By: Brooke Taylor Duckworth
In a cedar lined dresser drawer in my bedroom, I keep a purple box the closes with a ribbon tie. It contains an impossibly tiny nightie and a sweet little hat that looks like it would fit a doll. These are the clothes my daughter Eliza wore in the hospital, after she was born without a heartbeat.
If you look closely at the nightie, you’ll see there is a smear of blood on it, and I remember how her nose started bleeding a little bit and how distressed I was—how horrifying it was to hold a baby who wasn’t breathing whose nose suddenly started bleeding, and how I just instinctively wiped it with a tissue.
There are moments when motherhood trumps grief and no matter how your world has just been shattered, the practical duty of wiping your baby’s nose is paramount.
In the early days, I would take these clothes out and smell them. They didn’t smell like Eliza. They smelled like a hospital that did its best to cushion the agony of our grief, that treated our daughter with love and held her as though she were the most sacred thing—which, of course, she was. But they weren’t hers. They weren’t clothes I had chosen for her. In our panic and fear heading for the hospital, we didn’t even bring a bag (rookie mistake, and one we would no doubt have laughed about if our story had had a happy ending). They weren’t clothes I particularly liked, but they had touched her little body and they were as close as I could get to her in the days that followed her death.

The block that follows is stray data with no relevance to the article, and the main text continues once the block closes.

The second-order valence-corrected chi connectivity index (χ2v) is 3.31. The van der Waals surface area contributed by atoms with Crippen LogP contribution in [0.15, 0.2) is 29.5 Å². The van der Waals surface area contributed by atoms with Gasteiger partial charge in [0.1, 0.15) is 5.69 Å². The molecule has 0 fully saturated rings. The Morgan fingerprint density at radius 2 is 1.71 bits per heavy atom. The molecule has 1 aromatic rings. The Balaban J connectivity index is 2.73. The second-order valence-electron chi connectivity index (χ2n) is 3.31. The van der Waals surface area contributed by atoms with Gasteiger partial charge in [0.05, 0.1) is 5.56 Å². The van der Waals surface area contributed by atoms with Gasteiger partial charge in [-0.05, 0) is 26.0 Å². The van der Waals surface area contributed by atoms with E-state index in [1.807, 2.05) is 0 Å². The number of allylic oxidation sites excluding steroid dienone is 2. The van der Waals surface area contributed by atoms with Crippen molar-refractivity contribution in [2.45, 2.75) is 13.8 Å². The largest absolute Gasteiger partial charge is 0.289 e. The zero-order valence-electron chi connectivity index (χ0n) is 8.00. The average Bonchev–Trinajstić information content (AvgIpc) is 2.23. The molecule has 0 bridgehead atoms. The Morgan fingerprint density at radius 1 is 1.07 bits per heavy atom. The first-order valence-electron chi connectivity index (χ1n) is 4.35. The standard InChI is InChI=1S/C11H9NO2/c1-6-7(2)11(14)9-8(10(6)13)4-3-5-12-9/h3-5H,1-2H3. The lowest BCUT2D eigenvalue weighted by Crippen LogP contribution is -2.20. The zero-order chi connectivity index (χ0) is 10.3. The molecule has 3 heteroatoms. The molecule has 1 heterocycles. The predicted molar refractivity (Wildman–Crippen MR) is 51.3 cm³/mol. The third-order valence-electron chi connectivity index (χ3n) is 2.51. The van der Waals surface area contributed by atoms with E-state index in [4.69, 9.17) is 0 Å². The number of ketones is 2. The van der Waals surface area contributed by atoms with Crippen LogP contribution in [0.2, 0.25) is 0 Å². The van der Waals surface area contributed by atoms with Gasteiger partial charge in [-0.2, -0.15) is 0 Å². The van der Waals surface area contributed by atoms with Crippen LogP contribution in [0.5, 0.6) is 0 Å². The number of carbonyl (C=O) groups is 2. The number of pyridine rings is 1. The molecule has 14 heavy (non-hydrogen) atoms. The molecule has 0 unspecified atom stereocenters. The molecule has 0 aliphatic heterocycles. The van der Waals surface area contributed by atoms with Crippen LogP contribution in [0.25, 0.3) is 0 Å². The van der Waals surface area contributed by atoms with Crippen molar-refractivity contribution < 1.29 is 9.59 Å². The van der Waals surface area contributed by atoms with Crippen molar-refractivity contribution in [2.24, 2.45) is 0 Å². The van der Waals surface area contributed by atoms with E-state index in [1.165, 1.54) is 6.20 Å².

I would sob as I held them tightly, waiting to pull them out of the drawer until I was alone in the house so that I could howl that ungodly wail of a desperately grieving mother without upsetting all the people who were trying to hard to take care of me.
In the years that have passed, those clothes have long since lost that scent that could transport me back to that hospital room, and I rarely remove them from their drawer. They still touch such a bruised and tender part of me that it takes enormous emotional energy to run my hands over the soft fabric, to marvel again at the tiny perfection of her body, to remember what it felt like to touch her impossibly soft flesh, the coolness of her skin so completely wrong. Although I treasure those keepsakes, they are mementos from such a raw and fragile time that revisiting them often is too difficult, even now. They are mementos of my grief, and most of the time I keep them hidden away.
What I needed were mementos of love—proof of her life and of the love we felt for her even after she was gone.